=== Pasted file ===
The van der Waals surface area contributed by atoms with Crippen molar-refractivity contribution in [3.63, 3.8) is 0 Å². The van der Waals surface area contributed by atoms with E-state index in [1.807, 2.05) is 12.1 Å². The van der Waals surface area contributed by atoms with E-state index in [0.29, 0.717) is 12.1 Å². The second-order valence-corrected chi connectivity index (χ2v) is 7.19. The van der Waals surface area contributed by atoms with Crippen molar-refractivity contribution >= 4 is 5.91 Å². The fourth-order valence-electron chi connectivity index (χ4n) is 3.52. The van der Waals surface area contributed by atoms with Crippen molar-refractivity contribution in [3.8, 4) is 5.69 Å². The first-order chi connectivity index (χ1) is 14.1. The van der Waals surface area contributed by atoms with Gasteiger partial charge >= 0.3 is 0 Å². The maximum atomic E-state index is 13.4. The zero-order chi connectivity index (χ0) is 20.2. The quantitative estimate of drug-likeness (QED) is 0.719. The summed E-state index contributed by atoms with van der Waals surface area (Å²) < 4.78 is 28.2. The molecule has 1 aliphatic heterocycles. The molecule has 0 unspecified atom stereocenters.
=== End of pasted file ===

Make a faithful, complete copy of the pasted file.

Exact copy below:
The van der Waals surface area contributed by atoms with Crippen molar-refractivity contribution in [3.63, 3.8) is 0 Å². The van der Waals surface area contributed by atoms with E-state index in [1.807, 2.05) is 12.1 Å². The van der Waals surface area contributed by atoms with E-state index in [0.29, 0.717) is 12.1 Å². The second-order valence-corrected chi connectivity index (χ2v) is 7.19. The van der Waals surface area contributed by atoms with Crippen molar-refractivity contribution >= 4 is 5.91 Å². The fourth-order valence-electron chi connectivity index (χ4n) is 3.52. The van der Waals surface area contributed by atoms with Crippen molar-refractivity contribution in [3.8, 4) is 5.69 Å². The first-order chi connectivity index (χ1) is 14.1. The van der Waals surface area contributed by atoms with Gasteiger partial charge >= 0.3 is 0 Å². The maximum atomic E-state index is 13.4. The zero-order chi connectivity index (χ0) is 20.2. The quantitative estimate of drug-likeness (QED) is 0.719. The summed E-state index contributed by atoms with van der Waals surface area (Å²) < 4.78 is 28.2. The molecule has 1 aliphatic heterocycles. The molecule has 0 unspecified atom stereocenters.